Opinion | The American school system is built against people with disabilities

By Sarah Liez, Senior Staff Columnist

The smartest person I know is my best friend, but she has never been a great student. Despite her high intellectual abilities and love of learning, her grades were always average at best. 


In elementary school, she was noted as “gifted,” whereas I was not. Whenever I saw her throughout middle and high school, she was in the middle of some classic piece of literature. When we talked, the conversation often turned to the more nuanced aspects of society that our peers didn’t seem to notice. 


I’ve always considered her smarter than me, even though I’m characteristically a straight-A student. Yet she could never match me in so-called “academic ability.” You may be thinking that this situation is ironic — for someone to be so smart yet not be able to perform well in the classroom. 


To me, the answer is simple. Our system of learning is not conducive for people like her — people who are neurodivergent and struggling with their mental health. As a young woman with attention deficit hyperactivity disorder and social anxiety, she’s been at an unfair disadvantage when it comes to traditional learning environments.


The American school system is built against people with disabilities. It often doesn’t grade students on their intelligence, the quality of work or engagement they produce. Instead it’s typically focused on ableist metrics, such as a person’s ability to meet deadlines, stay organized and memorize then regurgitate information. The aforementioned elements are better measured by assessing a student’s logical and rational thinking, social awareness, abstract thinking or problem solving — aspects interpreted through effort put forth into assignments, communication with teachers and in-class preparedness.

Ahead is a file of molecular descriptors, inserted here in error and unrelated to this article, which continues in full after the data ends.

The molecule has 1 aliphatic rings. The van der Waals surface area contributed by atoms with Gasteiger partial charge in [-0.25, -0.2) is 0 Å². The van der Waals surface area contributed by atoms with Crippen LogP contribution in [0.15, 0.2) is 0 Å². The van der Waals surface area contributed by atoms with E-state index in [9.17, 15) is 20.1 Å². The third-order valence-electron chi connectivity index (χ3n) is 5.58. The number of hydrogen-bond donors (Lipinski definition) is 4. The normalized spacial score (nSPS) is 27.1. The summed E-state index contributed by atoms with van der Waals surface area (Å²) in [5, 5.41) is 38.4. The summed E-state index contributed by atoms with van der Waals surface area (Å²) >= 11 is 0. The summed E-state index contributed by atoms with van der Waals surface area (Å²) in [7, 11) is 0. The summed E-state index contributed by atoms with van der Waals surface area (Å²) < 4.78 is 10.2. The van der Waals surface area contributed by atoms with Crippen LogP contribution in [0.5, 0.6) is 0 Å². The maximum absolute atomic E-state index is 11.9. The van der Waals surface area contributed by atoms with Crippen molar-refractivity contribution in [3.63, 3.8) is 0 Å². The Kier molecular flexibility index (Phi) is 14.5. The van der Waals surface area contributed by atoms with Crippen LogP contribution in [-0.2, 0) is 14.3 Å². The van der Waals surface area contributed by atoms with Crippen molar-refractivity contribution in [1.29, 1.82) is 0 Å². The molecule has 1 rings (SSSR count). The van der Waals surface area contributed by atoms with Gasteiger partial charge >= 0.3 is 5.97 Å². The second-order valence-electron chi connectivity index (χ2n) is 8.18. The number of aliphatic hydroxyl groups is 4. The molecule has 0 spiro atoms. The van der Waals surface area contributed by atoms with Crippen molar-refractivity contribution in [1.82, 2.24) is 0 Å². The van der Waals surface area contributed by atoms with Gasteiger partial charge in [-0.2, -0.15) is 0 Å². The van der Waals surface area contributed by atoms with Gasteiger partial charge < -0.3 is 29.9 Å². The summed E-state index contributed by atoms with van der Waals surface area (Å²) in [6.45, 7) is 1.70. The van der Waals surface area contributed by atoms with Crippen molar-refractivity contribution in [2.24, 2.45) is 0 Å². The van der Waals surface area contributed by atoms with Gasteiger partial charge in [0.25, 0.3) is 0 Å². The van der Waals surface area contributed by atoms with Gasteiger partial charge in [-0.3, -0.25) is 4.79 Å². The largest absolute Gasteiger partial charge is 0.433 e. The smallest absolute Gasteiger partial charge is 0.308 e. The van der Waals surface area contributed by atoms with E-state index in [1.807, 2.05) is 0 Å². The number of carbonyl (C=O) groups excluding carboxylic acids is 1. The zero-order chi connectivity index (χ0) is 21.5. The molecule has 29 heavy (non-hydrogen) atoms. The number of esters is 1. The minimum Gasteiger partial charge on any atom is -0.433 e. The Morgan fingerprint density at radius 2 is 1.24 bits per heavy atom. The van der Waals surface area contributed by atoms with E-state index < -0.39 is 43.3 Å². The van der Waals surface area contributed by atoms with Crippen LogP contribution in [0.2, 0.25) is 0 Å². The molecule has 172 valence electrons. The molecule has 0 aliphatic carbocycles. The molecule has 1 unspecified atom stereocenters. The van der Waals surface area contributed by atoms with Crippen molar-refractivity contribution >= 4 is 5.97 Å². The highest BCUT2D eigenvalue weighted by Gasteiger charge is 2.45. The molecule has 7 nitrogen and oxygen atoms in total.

Students experiencing a variety of disabilities such as dyslexia, ADHD, speech impediments, anxiety and additional neurodivergent disorders are at a disadvantage as they are reprimanded for their atypical behavior at disproportionate rates. As a result, these students are not only unable to experience the same quality of education as their fully able peers, but are often dissuaded from pursuing an education altogether — because the system works against them when it should be working for them, or at the very least with them.


The smartest person I know recently made the decision to drop out of university largely because she did not receive the education she wants, needs or deserves. She is motivated and loves to learn, yet she can’t maintain focus or motivation in a system seemingly pitted against her. It is incredibly messed up, to say the least.


In understanding this issue, we must first examine its foundation. The current American schooling system has origins in the industrial revolution. Students learn in a factory-model classroom, where groups of roughly 20 to 30 students, each of about the same age, are taught by one teacher in one classroom. Students follow a rigid system of pre-determined curricula with pre-determined grading scales, credit requirements and physical specifications that shepard them from subject to subject as if they were sheep instead of children.